MOTOR OVERLOAD PROTECTION (A) For motors over one hp; see NEC 430-32(a)-- Select overload devices using motor nameplate amp rating. One of the following is required: I. A separate overcurrent device that will trip at 125% of full-load current for motors with a marked temperature rise not over 40°C or service factor of 1.15 or more. For all other motors, use 115%. 2. A thermal protective device integral with the motor that will prevent dangerous overheating of the motor due to overload or failure to start. In cases where motor size does not match the size of the protective device for the motor, use the next higher size. The rating should not exceed 140% of full-load current for motors with a temperature rise up to 40°C, or with a service factor of 1.15 or more; use 130% for all other motors (NEC 430-34).
Example The nameplate for a 5-horsepower motor reads as follows: Volts: 240 VCycle: 60 Phase: single Service Factor: 1.15 Code: C Amp: 24 The maximum allowable rating for motor over- load protection (amps) is most nearly: a) 24b) 28c) 30d) 35
Suggested Reference for Motor Circuits Building Approach: Section 26 and 27 of NFEC Agr. Wiring Handbook Section 8.8 of Fundamentals of Electricity for Agriculture Machinery Systems Approach: Chapter 3 Electrical Power for Agricultural Machines Ajit K. Srivastava, Carroll E. Goering, Roger P. Rohrbach, Dennis R. Buckmaster Published in Engineering Principles of Agricultural Machines, 2nd Edition Chapter 3, pp. 45-64 ASABE Chapter 7 Electrical Systems Published in Engine and Tractor Power Chapter 7, pp. 143-182 ( 2004 ASABE).
Lighting Levels and Selection Some Useful Terms to recall: Energy In Watts Light OutLumens EfficiencyLumens/Watt Light on Surface lx (lux is SI unit) fc (footcandle is English) Conversion 1 fc = 10.76 lx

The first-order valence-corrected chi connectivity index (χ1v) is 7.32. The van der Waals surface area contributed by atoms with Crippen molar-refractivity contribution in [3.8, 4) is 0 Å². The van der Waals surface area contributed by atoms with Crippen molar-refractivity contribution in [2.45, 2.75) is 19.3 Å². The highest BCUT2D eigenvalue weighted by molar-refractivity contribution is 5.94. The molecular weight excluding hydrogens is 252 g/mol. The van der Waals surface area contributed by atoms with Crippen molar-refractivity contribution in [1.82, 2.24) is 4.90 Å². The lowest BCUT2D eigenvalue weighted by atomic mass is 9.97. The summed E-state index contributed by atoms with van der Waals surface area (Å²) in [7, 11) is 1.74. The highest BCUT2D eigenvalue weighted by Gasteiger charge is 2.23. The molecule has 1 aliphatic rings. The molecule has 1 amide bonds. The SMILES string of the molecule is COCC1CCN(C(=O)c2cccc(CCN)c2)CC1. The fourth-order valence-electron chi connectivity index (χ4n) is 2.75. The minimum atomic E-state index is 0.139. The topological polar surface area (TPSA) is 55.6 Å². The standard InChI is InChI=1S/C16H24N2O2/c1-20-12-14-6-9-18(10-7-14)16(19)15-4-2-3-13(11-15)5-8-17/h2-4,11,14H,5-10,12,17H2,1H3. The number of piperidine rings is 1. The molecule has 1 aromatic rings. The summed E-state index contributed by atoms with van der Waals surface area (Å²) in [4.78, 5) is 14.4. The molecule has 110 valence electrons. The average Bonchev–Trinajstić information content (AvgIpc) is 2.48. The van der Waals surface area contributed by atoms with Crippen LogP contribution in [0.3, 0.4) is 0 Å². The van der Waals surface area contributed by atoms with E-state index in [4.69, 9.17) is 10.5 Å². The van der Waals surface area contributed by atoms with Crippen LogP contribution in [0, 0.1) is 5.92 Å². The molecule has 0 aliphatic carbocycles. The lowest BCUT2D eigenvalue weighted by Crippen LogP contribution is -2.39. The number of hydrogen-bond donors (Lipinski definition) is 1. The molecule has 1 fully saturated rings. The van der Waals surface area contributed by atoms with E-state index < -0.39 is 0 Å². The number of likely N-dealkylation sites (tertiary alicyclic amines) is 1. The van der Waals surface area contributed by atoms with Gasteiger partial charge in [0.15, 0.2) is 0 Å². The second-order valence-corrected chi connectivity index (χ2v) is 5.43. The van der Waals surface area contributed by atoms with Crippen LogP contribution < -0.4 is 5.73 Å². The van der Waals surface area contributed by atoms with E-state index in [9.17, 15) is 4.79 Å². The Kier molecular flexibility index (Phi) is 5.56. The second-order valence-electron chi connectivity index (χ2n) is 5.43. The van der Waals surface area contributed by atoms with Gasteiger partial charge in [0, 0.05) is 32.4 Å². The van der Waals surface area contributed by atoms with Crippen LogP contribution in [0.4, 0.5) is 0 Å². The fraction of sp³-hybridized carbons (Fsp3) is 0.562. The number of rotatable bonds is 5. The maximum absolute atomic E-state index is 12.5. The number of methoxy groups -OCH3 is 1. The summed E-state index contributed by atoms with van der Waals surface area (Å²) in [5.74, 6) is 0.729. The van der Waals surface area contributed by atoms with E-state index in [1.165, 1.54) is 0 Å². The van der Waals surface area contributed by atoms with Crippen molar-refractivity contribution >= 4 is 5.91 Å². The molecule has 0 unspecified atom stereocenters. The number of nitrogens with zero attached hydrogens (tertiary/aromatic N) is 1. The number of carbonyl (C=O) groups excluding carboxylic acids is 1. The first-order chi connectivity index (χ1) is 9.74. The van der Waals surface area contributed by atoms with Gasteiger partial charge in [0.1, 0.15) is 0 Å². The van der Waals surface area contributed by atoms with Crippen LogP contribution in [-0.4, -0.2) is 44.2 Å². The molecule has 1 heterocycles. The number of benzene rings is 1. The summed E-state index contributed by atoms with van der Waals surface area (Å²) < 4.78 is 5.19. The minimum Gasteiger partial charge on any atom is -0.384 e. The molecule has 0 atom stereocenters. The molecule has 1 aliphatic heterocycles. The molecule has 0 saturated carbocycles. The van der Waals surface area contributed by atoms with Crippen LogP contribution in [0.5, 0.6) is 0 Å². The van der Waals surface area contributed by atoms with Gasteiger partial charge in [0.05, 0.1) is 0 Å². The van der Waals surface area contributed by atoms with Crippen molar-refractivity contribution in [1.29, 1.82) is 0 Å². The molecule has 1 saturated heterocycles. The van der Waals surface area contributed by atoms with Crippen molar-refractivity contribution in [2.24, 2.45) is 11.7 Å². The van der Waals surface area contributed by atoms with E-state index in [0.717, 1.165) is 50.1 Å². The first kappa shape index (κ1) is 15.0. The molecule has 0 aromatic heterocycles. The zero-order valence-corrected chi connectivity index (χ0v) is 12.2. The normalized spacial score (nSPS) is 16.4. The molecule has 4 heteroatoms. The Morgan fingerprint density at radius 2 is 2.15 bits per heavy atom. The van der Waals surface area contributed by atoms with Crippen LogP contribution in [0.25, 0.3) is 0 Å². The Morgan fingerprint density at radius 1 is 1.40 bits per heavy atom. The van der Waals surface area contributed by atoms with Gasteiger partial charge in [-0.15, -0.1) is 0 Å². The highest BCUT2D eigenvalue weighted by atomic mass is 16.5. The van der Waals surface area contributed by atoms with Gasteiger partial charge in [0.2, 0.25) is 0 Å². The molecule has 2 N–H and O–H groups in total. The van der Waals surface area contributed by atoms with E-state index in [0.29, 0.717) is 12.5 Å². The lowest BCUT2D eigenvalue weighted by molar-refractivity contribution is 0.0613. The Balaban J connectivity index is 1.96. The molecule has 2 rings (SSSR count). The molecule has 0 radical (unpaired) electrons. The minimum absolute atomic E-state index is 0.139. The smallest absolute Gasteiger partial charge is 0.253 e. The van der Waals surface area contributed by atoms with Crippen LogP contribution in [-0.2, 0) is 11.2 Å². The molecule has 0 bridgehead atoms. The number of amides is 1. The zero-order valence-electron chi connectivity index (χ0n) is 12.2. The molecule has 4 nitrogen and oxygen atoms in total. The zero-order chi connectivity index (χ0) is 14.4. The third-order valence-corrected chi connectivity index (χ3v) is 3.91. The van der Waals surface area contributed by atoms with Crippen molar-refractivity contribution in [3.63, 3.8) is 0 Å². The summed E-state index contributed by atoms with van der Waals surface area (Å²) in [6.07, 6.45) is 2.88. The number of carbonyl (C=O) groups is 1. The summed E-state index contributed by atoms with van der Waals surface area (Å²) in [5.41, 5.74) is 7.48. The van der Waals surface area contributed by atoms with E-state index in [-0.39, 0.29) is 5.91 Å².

Suggested References: ASAE EP344.3 JAN2005 Lighting Systems for Agricultural Facilities - gives requirements for various tasks - give some data on sources Sec 12 and 13 of Agr. Wiring Handbook - gives some general examples as guidance
Agr Wiring Handbook – Rules of Tumb Assuming luminaires (light source) hangs 7 to 10 feet from floor (true for many livestock facilities) – Guideline 3 lumens of lamp output per square foot of floor area yields 1 footcandle at work level. So if we want to light a 12 ft by 20 ft farrowing room with 26W Compact Fluorescent Bulbs (1,655 lumens per bulb), how many do we need?
Light level required: ASABE Std Farrowing 50 – 100 lx Convert to fc 4.6 to 9.2 fc Using Rule of Tumb; 3 lumens for 1 fc/ft 2 4.6 to 9. 2 fc x 3lumens/1 fc/ft 2 (13.8 to 27.6) lu/ft 2 x 12 ft x 20 ft /(1655 lu/bulb) Result - 2 to 4 bulbs
Rules of Thumb on Spacing Spaced 1 to 1.5 times mounting height if desired illumination 5 to 10 fc. Greater than 10 fc limit to 1 times height
Power Factor Correction Main Reference – Chapter 3 (3.5& 3.6) of Fundamental of Electricity for Agr. Recall: Power Factor = cos ɸ = Cosine of phase shift angle between AC current and voltage True Power = Apparent Power x Power Factor Watts = (Volts x Amperes) x p.f.
Why Should I care? True Power = Apparent Power x Power Factor Watts= (Volts x Amperes) x p.f True Power does useful work what meter measures Reactive Power does no useful work for inductor related to magnetic field For a fixed voltage, if current in phase ( ɸ = 0 & p.f. = 1) with voltage, we have a minimum current to supply true power
Answer Reduces Current between source and load -This reduces line loss for distribution system -This may mean smaller wire size between source of load
Example Power Factor Correction – Motor Given a 220 V single- phase 60 Hz induction motor that draws 7.6 amperes with a power factor of 0.787, calculate the size of a parallel connected capacitor required to return the power factor to unity (1.0).